Arthritis Week: Busting the myths
Arthritis: Busting the myths
With National Arthritis Week taking place on October 12th, we thought it would be fitting to take a look at some of the most common myths associated with arthritis. How many of these have you come across?
Myth 1: Arthritis only affects the older generation
It is often assumed that arthritis is a condition which comes with age, but did you know it can actually affect people of all ages? Whilst the figures suggest that around 50% of people aged 65 will suffer from the condition, as many as 300,000 teenagers, children and infants are also afflicted by juvenile arthritis or associated rheumatic conditions.
Myth 2: Citrus fruits can make Arthritis worse
Another common myth is that citrus fruits can aggravate arthritic symptoms due to its high levels of acidity. Ironically, citrus is actually an anti-inflammatory and also contains vitamin C and antioxidants. So, whilst there is no indication that avoiding citrus will help alleviate your symptoms, it is worth noting that grapefruit juice specifically may interact with certain arthritis medicines.
Myth 3: Knuckle cracking causes Arthritis
Many of us will have been told as children that cracking knuckles will lead to Arthritis but this again, is an old wives’ tale. It is neither harmful nor beneficial and is simply the result of negative pressure and nitrogen gas temporarily entering the joint. So, whilst it’s not likely to bring on the condition, it doesn’t deliver any positive benefits either, apart from perhaps irritating your nearest and dearest.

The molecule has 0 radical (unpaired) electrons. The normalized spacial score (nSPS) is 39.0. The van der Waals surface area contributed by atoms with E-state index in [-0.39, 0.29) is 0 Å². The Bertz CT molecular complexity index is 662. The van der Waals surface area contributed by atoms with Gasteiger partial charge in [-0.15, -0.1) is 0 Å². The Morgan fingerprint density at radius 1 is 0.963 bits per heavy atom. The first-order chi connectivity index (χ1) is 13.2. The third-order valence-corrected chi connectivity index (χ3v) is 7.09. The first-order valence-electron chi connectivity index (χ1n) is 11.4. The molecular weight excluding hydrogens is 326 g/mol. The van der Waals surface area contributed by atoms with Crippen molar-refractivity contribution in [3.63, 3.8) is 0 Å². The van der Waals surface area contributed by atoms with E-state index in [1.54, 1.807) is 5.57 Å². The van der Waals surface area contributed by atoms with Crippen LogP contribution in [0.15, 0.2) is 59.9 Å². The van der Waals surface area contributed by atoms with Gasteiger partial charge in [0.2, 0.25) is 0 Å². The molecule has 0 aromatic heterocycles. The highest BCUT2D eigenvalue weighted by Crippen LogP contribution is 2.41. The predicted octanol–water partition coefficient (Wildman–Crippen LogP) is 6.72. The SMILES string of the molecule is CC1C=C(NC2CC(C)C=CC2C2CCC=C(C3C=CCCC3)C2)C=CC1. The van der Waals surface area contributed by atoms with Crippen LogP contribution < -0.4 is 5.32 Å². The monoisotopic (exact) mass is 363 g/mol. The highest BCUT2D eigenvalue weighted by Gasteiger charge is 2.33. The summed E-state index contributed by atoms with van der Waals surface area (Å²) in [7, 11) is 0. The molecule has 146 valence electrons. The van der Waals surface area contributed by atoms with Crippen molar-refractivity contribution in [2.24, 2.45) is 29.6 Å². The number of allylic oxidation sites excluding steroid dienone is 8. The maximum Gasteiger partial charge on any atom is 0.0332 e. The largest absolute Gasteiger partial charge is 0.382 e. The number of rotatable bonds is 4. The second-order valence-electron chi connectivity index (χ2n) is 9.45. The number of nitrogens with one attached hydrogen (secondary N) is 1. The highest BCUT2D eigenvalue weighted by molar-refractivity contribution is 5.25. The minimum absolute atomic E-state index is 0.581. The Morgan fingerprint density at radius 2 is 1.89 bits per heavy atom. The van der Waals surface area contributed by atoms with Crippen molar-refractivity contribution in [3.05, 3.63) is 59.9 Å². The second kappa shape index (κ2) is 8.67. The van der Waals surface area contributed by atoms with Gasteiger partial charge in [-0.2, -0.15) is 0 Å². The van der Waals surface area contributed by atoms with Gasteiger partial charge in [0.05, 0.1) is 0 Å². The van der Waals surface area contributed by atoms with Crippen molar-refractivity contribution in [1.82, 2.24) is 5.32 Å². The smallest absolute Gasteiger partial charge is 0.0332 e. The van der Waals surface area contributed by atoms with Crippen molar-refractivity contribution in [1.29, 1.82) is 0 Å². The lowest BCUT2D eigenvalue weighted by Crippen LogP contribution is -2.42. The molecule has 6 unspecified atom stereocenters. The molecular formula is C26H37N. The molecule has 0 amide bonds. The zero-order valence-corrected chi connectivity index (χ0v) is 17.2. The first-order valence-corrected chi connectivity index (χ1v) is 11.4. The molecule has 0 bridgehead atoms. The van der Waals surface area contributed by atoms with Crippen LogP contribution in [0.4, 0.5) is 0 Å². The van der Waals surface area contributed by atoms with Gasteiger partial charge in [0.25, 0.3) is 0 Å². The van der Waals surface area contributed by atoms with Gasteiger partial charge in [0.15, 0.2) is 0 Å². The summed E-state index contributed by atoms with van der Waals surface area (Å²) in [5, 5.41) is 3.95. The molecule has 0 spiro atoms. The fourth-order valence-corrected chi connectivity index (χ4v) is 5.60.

Myth 4: Damp weather will affect your Arthritis
Many sufferers of Arthritis will swear by changes in the weather, believing that an increase in pain/discomfort is the result of impending rain. If we look at the facts, there is currently no scientific proof that dampness or humidity has any impact on the severity of arthritic symptoms, so this appears to be yet another myth to ignore.
Myth 5: All pain is Arthritis
The first twinges and aches can often lead older people to self-diagnose a bout of arthritis, but this may not necessarily be the case. There are a range of common conditions which present similar symptoms, including tendonitis, bursitis and soft-tissue injuries. If the condition remains constant over a number of weeks, or worsens, be sure to check in with your GP for a confirmed diagnosis.
Myth 6: You should rest up during an Arthritis flare-up
It is natural to want to rest and avoid strenuous activities when you are in pain, but it has been proven that exercise and staying mobile can actually help to reduce pain and stiffness. You may need to opt for gentler exercises if your joints are particularly tender, and using a topical gel such as PERNATON® Gel, with added menthol and other essential oils, can help reduce the symptoms and improve joint mobility.